Michael and his family help downed Allied airmen to safety and send the Allies coded messages with the locations of Nazi factories, but when one of the boys in Michael’s Hitler Youth group shows him the secret plans to Projekt 1065, a prototype Nazi jet plane that could change the course of the war, Michael knows he has to steal the blueprints. To get close to the boy and the blueprints Michael has to go deeper and deeper into the madness of the Hitler Youth, and to do that, he may just have to sacrifice everything—and everyone—he loves.
In Then - Morris Gleitzman's heartbreaking children's novel set during the Nazi occupation of Poland during the Second World War - Jewish orphan Felix and his best friend Zelda have been captured and are on the way to a concentration camp, unless they manage to escape . . .
A little hope goes a long way.
I had a plan for me and Zelda. Pretend to be someone else. Find new parents, be safe forever.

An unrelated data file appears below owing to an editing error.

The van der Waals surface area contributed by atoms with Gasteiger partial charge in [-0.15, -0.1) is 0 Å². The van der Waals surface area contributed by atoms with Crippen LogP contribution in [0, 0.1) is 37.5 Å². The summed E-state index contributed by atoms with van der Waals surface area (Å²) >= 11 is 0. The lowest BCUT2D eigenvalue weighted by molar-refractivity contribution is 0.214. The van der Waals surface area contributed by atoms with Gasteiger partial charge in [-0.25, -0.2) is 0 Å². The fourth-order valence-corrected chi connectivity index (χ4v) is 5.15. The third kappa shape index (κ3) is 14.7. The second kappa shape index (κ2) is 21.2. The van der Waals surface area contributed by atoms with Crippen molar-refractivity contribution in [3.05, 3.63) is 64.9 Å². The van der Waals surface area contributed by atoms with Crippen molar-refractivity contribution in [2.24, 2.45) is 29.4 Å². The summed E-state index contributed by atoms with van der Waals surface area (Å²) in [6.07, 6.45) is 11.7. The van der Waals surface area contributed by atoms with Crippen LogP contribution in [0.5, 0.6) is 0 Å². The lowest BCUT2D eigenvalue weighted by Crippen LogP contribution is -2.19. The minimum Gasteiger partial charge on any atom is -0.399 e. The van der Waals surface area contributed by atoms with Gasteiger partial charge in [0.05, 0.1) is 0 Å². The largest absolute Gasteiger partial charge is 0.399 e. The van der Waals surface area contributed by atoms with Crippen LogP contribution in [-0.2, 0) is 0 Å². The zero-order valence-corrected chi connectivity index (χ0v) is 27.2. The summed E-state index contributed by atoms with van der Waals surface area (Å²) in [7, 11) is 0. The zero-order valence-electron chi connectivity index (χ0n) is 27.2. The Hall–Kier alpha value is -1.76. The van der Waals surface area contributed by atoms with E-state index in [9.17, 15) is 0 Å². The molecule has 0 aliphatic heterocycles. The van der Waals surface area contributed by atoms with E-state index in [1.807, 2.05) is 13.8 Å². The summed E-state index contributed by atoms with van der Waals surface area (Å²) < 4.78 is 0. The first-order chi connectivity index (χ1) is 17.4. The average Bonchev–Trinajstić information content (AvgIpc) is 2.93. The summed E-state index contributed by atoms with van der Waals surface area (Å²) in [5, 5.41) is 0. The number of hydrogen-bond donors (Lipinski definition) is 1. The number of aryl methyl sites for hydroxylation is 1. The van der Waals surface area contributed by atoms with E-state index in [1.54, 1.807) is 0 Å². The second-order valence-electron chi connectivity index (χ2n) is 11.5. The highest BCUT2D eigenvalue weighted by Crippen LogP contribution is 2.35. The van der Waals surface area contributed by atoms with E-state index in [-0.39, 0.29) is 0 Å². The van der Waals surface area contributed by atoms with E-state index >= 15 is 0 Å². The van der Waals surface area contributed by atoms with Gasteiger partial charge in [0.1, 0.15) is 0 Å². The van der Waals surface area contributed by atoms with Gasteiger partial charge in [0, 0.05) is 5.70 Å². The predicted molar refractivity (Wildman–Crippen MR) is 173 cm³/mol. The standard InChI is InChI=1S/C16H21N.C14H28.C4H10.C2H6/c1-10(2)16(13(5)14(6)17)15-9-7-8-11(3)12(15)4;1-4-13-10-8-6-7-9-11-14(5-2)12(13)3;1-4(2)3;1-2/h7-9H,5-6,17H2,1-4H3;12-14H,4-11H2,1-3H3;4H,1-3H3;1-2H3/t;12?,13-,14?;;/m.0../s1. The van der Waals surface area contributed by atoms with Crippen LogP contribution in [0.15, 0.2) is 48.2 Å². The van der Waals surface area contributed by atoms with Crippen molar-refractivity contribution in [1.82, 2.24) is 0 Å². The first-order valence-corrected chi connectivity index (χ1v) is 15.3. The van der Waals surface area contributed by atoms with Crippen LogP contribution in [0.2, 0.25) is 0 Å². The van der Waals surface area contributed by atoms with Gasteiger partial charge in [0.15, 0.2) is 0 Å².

Then the Nazis came.
My name is Felix. This is my story.
Survive. At any cost.
Yanek Gruener is a Jewish boy in 1930s Poland when the Nazis invade. Everything he has and everyone he loves is brutally taken from him. And then Yanek himself is taken prisoner, his arm tattooed with the number B-3087. Forced from one nightmarish concentration camp to another as World War II rages around him, Yanek encounters evil he could never have imagined–and yet finds surprising glimpses of hope amid the horror.
10 different concentration camps. 10 different encounters with death.
Can Yanek make it through the terror without losing his hope, his will, and, most of all, his identity?
Based on the astonishing true story of one extraordinary boy.
World War Two and After